We lost some great ones in century’s first decade: Fred Johnson

Fred Johnson

Fred H. Johnson Jr., who did more to advance the Angus cattle breed than probably any other individual in the breed’s history worldwide, died Sept. 6, 2007, at age 91, at his home in Summitville, Ohio,

Johnson built an innovative tile manufacturing company with his brother, Pete, and threw that same business passion into developing a herd of Angus cattle with unparalleled genetics. Johnson purchased his first Angus cattle in 1949 and later expanded Summitcrest Farms to include ranches in Iowa and Nebraska. Cattle and semen from Summitcrest have been sold in more than 45 states and more than eight countries. In 1978, he co-founded the Certified Angus Beef branded beef program.

Johnson was a past director of the American Angus Association, and was appointed by the U.S. secretary of agriculture to the National Beef Promotion and Research Board, serving as the board’s first treasurer and second chairman.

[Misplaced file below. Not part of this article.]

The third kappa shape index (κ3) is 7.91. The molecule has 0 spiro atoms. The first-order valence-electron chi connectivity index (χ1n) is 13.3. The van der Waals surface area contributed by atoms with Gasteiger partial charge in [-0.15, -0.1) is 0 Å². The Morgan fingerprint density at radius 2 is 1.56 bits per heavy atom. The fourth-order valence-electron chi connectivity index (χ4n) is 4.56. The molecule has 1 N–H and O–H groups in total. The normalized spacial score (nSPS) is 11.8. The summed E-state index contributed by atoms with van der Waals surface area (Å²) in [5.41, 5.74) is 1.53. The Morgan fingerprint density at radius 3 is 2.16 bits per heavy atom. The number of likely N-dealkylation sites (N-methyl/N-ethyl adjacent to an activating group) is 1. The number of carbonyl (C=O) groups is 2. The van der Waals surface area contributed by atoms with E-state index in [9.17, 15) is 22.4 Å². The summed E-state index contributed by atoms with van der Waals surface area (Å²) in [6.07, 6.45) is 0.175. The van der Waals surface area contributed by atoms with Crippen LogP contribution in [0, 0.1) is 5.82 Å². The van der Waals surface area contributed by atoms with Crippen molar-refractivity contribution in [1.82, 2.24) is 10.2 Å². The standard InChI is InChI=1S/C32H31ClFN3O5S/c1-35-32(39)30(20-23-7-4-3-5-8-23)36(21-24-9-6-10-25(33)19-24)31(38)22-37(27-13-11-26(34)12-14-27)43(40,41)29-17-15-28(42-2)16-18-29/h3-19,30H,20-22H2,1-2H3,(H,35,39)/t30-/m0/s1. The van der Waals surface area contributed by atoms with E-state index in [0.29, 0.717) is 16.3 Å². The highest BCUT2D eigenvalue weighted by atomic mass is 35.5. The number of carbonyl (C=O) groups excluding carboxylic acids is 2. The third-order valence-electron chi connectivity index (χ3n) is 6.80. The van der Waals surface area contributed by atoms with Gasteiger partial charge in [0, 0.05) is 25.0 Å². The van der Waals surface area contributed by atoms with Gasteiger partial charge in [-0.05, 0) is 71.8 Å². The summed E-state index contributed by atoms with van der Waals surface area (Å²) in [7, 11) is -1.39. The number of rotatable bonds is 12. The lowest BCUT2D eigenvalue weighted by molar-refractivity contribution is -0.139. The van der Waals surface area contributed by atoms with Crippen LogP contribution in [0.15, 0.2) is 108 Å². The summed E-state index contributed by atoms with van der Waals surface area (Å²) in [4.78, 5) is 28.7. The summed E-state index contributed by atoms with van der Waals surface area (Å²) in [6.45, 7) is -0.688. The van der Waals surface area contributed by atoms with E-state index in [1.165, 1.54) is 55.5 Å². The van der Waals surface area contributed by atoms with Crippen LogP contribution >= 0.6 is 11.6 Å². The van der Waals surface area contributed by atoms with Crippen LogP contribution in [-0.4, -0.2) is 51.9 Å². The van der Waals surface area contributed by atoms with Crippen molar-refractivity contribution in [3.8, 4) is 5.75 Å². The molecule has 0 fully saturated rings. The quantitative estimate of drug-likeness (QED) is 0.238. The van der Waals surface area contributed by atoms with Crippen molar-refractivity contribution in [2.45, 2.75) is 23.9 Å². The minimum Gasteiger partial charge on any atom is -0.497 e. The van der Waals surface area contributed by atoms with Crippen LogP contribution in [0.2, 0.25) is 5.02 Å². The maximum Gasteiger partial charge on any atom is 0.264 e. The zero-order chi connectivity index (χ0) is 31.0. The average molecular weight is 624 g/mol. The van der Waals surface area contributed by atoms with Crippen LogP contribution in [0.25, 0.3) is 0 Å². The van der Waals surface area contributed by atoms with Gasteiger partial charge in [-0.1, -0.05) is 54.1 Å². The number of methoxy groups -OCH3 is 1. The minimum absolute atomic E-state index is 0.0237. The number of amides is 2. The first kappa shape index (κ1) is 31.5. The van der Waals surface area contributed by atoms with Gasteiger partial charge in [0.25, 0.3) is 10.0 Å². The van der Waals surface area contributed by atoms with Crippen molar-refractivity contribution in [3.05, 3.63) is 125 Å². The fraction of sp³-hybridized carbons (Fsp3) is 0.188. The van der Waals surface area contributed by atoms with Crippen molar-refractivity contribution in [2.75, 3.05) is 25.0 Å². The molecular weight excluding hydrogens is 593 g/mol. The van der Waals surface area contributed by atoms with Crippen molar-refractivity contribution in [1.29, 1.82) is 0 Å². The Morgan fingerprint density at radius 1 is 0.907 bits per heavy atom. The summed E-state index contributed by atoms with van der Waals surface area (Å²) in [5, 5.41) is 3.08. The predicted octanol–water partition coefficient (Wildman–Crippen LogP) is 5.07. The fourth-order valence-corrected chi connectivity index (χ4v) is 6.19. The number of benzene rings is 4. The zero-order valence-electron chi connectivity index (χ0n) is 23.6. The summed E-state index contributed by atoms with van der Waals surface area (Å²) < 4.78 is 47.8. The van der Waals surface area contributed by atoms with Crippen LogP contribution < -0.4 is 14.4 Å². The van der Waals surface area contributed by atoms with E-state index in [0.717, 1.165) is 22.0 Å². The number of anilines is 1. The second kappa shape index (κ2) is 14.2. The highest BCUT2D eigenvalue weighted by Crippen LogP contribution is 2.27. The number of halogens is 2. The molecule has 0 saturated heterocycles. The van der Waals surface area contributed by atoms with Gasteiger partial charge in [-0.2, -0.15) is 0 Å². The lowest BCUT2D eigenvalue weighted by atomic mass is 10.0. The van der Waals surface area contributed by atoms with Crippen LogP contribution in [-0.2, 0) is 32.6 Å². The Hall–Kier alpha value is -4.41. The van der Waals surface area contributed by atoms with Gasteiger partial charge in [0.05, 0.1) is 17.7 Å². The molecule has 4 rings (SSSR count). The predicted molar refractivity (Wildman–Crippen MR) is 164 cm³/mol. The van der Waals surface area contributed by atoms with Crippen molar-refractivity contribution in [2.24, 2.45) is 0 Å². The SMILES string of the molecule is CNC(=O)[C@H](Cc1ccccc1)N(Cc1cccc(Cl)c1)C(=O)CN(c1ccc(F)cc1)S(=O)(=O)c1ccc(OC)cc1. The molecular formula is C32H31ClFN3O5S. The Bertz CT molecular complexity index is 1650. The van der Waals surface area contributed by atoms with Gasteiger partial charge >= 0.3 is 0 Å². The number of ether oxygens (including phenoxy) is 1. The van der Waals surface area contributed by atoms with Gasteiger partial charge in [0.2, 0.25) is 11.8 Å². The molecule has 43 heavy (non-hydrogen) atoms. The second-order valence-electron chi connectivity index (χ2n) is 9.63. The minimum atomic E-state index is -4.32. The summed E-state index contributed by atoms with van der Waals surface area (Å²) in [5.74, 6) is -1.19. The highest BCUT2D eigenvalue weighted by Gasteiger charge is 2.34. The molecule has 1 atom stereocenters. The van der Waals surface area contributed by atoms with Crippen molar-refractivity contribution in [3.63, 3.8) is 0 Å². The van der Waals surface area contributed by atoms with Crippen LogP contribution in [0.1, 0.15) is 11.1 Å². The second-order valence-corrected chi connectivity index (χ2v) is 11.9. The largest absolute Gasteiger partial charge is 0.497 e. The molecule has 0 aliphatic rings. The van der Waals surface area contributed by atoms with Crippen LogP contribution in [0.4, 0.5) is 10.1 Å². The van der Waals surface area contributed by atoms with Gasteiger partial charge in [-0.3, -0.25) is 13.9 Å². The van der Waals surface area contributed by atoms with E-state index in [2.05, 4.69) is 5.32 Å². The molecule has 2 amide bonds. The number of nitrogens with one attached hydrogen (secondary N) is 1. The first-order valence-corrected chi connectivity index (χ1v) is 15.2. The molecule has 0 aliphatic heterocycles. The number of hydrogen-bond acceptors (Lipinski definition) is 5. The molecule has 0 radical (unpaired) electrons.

He was inducted into the American Angus Heritage Foundation Hall of Fame, the Ohio Agricultural Hall of Fame, and was inducted into the prestigious Saddle & Sirloin Club’s Gallery Hall of Fame. In 2007, the National Cattlemen’s Foundation presented Johnson with its National Beef Industry Vision Award. The Johnson family was also named one of eight Cattle Businesses of the Century. He also served on the Ohio Exposition Commission, which oversees the Ohio State Fair.

About the Author

Farm and Dairy Editor Susan Crowell has been with the paper since 1985, serving as its editor since 1989. Raised on a farm in Holmes County, she is a graduate of Kent State University.You can follow her on Twitter at http://twitter.com/scrowell and follow Farm and Dairy at http://twitter.com/farmanddairy. You can also find her on Google+ and Facebook. More Stories by Susan Crowell

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